The Omaha regional hosted 16 teams. After the three preliminary rounds, Marquette was undefeated and advanced to the semifinal round. While the Marquette team ultimately lost a well-fought trial in the semifinals, the team ended up placing third overall—an excellent showing.

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March 23, 2015

Congratulations to the 2015 Marquette Wagner Moot Court Competition Team

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2015WagnerCongratulations to 3Ls Angela Harden, Amanda Luedtke, and Samuel Weinberg for reaching the quarterfinals of the 39th Annual Robert F. Wagner National Labor & Employment Law Moot Court Competition in New York this past weekend.  The team also took second place for its Respondent’s brief.  This year’s competition was comprised of 41 teams.

Professor Paul Secunda served as the team’s faculty advisor, and Attys. and Marquette Law alumni Jesse Dill and Tony Flint coached the team.  This year’s Wagner problem involved application of the WARN Act to a plant closing of an oil company (Fazal Oil) after a coup de etat occurred in the country where the oil company was located (San Marcos). Specifically, the problem asked whether the Liquidating Fiduciary, Unforeseeable Business Circumstance and Faltering Company exceptions were able to be claimed by Fazal Oil after they closed the San Marcos oil plant without giving the employees the 60 day notice of closing required under the WARN Act.  Congratulations, again, to our Marquette Law School team for their tremendous effort in tackling these complex employment issues.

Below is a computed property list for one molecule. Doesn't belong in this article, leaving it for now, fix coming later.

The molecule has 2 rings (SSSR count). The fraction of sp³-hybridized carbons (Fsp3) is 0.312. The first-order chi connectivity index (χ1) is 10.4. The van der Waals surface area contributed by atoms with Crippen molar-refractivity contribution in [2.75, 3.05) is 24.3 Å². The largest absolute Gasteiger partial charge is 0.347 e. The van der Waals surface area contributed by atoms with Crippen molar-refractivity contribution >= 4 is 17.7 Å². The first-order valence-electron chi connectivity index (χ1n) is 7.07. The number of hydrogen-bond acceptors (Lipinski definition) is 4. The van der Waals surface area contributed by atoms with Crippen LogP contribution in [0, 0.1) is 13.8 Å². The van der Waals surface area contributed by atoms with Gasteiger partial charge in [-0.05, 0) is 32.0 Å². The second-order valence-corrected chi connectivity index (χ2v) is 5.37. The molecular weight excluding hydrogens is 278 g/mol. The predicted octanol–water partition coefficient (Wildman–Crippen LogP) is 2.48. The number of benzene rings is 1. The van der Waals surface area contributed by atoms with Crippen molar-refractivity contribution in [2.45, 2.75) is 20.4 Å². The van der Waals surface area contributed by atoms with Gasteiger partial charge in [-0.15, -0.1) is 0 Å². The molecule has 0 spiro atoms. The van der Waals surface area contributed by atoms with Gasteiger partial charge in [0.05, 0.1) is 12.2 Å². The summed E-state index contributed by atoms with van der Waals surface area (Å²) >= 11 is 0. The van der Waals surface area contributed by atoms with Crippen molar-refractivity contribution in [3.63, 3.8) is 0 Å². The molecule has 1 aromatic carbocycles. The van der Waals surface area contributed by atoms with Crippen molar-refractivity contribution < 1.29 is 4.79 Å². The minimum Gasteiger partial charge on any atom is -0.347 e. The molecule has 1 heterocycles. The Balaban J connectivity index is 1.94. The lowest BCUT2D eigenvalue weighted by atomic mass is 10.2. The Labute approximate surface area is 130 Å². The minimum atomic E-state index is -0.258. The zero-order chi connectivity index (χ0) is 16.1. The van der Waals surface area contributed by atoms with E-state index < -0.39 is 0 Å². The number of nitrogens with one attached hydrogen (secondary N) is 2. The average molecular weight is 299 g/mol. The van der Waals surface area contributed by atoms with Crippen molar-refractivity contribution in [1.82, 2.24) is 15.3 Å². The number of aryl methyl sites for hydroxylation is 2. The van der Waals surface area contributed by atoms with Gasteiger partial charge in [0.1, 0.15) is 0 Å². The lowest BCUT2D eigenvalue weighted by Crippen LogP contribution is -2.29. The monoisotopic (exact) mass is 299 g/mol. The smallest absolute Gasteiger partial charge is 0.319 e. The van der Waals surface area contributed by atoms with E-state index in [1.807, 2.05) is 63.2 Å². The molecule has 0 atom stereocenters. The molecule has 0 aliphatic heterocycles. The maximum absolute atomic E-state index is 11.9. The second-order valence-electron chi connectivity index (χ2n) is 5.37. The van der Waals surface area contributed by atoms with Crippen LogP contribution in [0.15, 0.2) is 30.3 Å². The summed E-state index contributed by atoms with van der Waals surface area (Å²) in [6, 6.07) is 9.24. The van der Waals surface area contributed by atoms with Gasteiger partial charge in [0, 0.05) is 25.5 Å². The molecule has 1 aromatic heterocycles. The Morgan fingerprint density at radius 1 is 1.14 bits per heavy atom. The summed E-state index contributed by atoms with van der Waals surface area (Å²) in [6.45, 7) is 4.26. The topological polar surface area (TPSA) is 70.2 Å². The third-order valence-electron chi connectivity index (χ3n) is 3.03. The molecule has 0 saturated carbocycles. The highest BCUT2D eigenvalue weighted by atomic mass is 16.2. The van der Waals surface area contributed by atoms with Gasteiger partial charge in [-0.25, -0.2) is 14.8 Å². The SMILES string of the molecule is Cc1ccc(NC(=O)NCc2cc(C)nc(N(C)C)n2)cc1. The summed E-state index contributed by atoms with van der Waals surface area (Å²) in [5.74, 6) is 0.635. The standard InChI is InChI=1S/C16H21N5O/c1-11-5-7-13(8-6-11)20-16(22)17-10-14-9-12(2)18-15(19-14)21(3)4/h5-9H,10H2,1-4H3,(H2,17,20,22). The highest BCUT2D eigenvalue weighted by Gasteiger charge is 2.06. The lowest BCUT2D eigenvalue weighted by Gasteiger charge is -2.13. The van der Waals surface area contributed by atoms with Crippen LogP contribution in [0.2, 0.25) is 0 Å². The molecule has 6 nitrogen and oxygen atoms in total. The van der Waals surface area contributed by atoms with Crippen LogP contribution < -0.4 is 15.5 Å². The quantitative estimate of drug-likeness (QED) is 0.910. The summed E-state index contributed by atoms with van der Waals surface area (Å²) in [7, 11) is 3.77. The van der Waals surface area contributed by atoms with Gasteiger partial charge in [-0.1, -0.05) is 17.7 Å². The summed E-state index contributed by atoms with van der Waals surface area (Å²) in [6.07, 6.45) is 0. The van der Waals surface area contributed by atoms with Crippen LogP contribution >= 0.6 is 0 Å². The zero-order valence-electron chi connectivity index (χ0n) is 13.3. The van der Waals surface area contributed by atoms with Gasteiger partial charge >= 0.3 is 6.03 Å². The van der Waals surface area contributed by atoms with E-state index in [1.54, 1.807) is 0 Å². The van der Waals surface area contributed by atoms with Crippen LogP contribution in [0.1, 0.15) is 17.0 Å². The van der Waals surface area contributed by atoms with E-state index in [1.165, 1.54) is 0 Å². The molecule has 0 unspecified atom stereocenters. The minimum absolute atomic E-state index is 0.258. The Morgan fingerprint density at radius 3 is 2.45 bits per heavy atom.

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Congratulations to the 2015 Jenkins Honors Moot Court Competition Semifinalists

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Congratulations to all who competed in the 2015 Jenkins Honors Moot Court Competition and special congratulations to this year’s semifinalists:  Larissa Dallman, Mary Ellis, Olivia Fitzgerald, Nolan Jensen, Jeremy Klang, Christopher Little, Natalie Schiferl, and Nicole Ways. Teams are advancing after four rounds of preliminary competition this past weekend.

Thank you to the numerous judges who graded briefs and heard oral arguments, as well as to all the competitors, who prepared hard for the competition and fought good battles this weekend.